·        Gail Mazur, “Ice,” Zeppo’s First Wife: New and Selected Poems by Gail Mazur (The University of Chicago, 2005);  http://www.poetryfoundation.org/poetrymagazine/poem/26218.

The February 2014 Poetry Challenge:

Write a poem related to ice. It can be literal ice: ice on the river, ice skating, ice hockey, ice fishing or ice cycles. It can be ice in your glass or under your feet; ice cubes but not a musical group by that name. And not ice cream, which we will save for another challenge later in the year.

Submit only one poem. Your poem can be free or formal verse. If you submit a form poem, please specify the form. The deadline is February 15. Poems submitted after the February 15 deadline will not be considered. There is no charge to enter, so there are no monetary rewards, however winners are published on this blog.

Copyright on each poem is retained by the poet.

Poems published in books or on the Internet (including Facebook and other on-line social networks) are not eligible. If you poem has been published in a periodical, you may submit it if you retain copyright, but please include publication data.

How to Submit Your Poem:

Send your poem to wildamorris[at]ameritech[dot]net (substitute the @ sign for “at” and a . for “dot”. Be sure to provide your e-mail address. Include a brief bio which can be printed with your poem, if you are a winner this month.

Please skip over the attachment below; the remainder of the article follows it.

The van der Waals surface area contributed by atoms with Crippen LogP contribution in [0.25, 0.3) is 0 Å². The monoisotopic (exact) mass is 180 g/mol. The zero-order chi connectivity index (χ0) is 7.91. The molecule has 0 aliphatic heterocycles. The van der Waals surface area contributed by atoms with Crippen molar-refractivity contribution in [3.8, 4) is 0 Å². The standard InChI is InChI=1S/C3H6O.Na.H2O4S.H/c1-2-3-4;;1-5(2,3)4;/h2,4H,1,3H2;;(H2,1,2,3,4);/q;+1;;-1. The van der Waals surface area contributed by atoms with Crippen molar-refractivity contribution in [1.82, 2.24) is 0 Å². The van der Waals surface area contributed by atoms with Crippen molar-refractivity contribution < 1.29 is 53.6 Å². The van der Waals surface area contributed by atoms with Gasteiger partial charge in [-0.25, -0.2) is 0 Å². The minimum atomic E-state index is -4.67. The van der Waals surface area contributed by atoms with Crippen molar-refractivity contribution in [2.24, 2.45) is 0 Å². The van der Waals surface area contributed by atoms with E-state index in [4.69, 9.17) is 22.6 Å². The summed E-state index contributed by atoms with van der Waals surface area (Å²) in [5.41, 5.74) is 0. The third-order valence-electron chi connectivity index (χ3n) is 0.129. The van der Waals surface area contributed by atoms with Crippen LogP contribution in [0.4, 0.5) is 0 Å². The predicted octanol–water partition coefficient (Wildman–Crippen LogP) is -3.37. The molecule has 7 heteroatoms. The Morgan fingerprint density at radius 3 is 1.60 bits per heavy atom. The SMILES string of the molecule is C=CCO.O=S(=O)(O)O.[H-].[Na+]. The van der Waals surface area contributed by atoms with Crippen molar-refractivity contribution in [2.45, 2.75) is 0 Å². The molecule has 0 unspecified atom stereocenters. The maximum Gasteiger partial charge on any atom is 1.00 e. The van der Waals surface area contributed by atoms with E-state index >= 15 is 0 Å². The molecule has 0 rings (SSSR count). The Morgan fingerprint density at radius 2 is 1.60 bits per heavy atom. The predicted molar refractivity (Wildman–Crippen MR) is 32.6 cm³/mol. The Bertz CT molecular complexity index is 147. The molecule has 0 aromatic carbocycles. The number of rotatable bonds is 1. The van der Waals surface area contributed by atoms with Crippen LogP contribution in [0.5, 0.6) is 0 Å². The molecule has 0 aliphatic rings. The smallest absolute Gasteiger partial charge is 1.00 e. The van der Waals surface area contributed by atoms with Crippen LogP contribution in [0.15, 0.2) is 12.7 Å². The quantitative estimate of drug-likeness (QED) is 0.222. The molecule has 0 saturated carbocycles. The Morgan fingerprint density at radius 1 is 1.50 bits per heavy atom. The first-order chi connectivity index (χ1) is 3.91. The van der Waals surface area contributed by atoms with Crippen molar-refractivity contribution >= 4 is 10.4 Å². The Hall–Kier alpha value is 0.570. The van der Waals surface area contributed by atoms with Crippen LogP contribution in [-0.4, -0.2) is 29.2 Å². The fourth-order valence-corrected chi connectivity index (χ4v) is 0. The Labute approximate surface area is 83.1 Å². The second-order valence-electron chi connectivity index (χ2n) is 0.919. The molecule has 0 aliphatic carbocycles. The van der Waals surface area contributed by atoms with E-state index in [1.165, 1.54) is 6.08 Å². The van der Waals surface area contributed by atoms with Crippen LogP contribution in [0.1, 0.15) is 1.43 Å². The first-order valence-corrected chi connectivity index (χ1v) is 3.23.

Submission of a poem gives permission for the poem to be posted on the blog if it is a winner, so be sure that you put your name, exactly as you would like it to appear if you do win, at the end of the poem. Poems may be pasted into an email or sent as an attachment. Please do not indent the poem or center it on the page. It helps if you submit the poem in the format used on the blog (Title and poem left-justified; title in bold, and not all in capital letters; your name at the bottom of the poem). Also, please do not use spaces instead of commas in the middle of lines. I have no problem with poets using that technique; I sometimes do it myself. However I have difficulty getting the blog to accept and maintain extra spaces. Please include a short bio with your submission.

And Remember: The January challenge is still open. January and February challenge poems will be read soon after February 15.

DuPage River Greenway. Photo by Wilda Morris, January 2012

© Wilda Morris